Village Voice's Scores

For 8,071 reviews, this publication has graded:
  • 36% higher than the average critic
  • 4% same as the average critic
  • 60% lower than the average critic
On average, this publication grades 7.1 points lower than other critics. (0-100 point scale)
Average Movie review score: 54
Highest review score: 100 Blue Velvet
Lowest review score: 0 Branded
Score distribution:
8,071 movie reviews
  1. Nothing plot-wise is worth e-mailing home about. But director John Polson's surging pace, double-flip edits, nu-metal bash-ins, and copious jump-fucks make a sure-handed tempest in this teacup.
  2. Niccol has no gift for comedy. His ongoing exploration of modern celebrity results in an industry satire that's less funny than half-empty and hyper-designed.
  3. In its own dimly reckless way, the film is riveting -- not unlike watching a tightrope walker with a bad case of vertigo.
  4. Aidan Higgins's novel undergoes a choppy, perplexing script adaptation by Harold Pinter (who enjoys a soused, belligerent cameo), further muddied by non sequitur editing inserts. Imogen and Otto's happenstance affair holds little intrigue or surprise.
  5. Hardly a project worthy of grown men and women.
  6. Despite exposition delivered so redundantly and witlessly you think you're in a Kaplan class, Stigmata manages to be incoherent.
    • 52 Metascore
    • 30 Reviewed by
      Ed Park
    The bulk of the Atlantis scenes in situ are as involving as a chakra workshop.
    • 23 Metascore
    • 30 Critic Score
    Morris Chestnut, known for his "Best Man"-style nice-guy roles, is surprisingly effective against type as the evil commando leader, but he's handcuffed by a script that never adequately explains his motivations.
    • 54 Metascore
    • 30 Reviewed by
      Ed Park
    A flatland of lowest-common-denominated retro-collegiate wackiness.
    • 34 Metascore
    • 30 Critic Score
    Her every gesture exaggerated, Blair acts as if she's performing in a silent film, but unfortunately, the film itself isn't silent -- the jam-packed alterna-rock soundtrack further emphasizes the obvious.
  7. Collapses in a heap of affirmational outbursts and metaphysical goop. The fond chemistry between the leads deserves a better movie.
  8. The film exists in a humid meta-movie ether all its own.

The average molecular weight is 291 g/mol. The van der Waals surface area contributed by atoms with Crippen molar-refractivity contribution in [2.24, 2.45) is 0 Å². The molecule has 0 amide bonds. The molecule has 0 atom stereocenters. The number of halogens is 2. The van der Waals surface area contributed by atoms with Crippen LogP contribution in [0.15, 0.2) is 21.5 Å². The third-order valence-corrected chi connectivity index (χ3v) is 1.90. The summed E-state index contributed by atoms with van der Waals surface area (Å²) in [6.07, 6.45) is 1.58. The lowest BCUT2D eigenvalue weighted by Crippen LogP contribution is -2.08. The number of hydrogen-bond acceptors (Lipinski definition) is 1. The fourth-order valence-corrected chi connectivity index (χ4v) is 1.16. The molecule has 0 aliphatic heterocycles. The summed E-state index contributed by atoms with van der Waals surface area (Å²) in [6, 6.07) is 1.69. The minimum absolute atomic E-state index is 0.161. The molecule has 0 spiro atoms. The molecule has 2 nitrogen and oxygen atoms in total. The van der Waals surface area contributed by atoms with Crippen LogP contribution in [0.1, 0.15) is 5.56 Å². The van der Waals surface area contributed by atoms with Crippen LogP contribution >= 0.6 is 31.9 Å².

• 31 Metascore
    • 30 Critic Score
    Straining to put his own stamp on this stale-from-the-crypt material, Zombie falls back on the twitchy visual grammar of his videos, splicing in dream sequences and grainy porno-snippets apparently purchased at Bob Crane's estate sale. The violence eventually becomes more inhuman than human.
    • 38 Metascore
    • 30 Critic Score
    The script, and the actors' breezy performances, work inasmuch as they get us to the chase on time.
  9. Cédric Klapisch has been compared to Truffaut, but the new-waver's weakness for glib sentimentalism seems to have left the biggest impression on L'Auberge Espagnole.
    • 57 Metascore
    • 30 Reviewed by
      Ed Park
    Though The Sea (and the sea) wants to capture some elemental, unruly truths, it's ultimately an over-lacquered jidai-geki curio, something for the appendix of the next book on Kurosawa.
  10. It's hard to say if this devastating, nakedly exploitative work has a larger point beyond the evocation and infliction of trauma. A repeat viewing might clear that up, but it's an experience I'd rather not relive -- and one that I cannot in good faith recommend to anyone.
  11. The coke-fried gibbons behind Bubble Boy came to a trailblazing conclusion: The ideal filmic oddity is white, male, and -- a mother's deception notwithstanding -- perfectly healthy.
  12. Smug with timely zingers like "The only thing the French should be allowed to host is an invasion," the movie's recommended strictly for Bush advisers.
  13. Gigli berates, insults, dismisses, throttles, and bellows at Bartha's meticulously aped retard, and then turns sensitive and warm—it's hard to decide which attitude is more insulting.
  14. It has Adrien Brody in his last pre-"Pianist" role, leading one to assume that the film -- which veers torpidly from antic humor to mortifying sentimentality -- would have remained shelved were it not for his Oscar coup.
    • 37 Metascore
    • 30 Reviewed by
      Ed Park
    CCM's dissipated endgame borrows soggily from "The Ring," resulting in something that wouldn't make it past the first script meeting for Scary Movie 4.
  15. To call this action gambit formulaic is to sell it short: The Rundown runs down more formulas than a month's worth of complimentary premium cable service.
    • 52 Metascore
    • 30 Critic Score
    Only Sandra Oh, as the wisecracking lesbian Asian pregnant best friend, provides a bright spot. Get this sidekick her own sitcom!
    • 28 Metascore
    • 30 Critic Score
    It's all gleefully over the top, but neither particularly campy nor scary. For those who like a little t&a with their blood and gore, however, Flesh for the Beast serves up ample portions of each.
  16. An overproduced, video-director remake, slick and grue-marinated and loud as a sonic boom.
  17. Manipulative and cloying, Pieces of April turns into something altogether creepier, even pathological, whenever first-time filmmaker Peter Hedges (screenwriter of "What's Eating Gilbert Grape" and "About a Boy") brings up race.
    • 36 Metascore
    • 30 Reviewed by
      Ed Park
    A shamelessly recycled vision of decrepit high tech.
  18. It all becomes little more than feel-good-about-feeling-bad window dressing, like an issue of "Utne Reader" in Dolby Surround Sound.
  19. Hoffman has no particular argument to make, and neither does the movie -- just befuddled disgust with The System in general and the right wing in particular.

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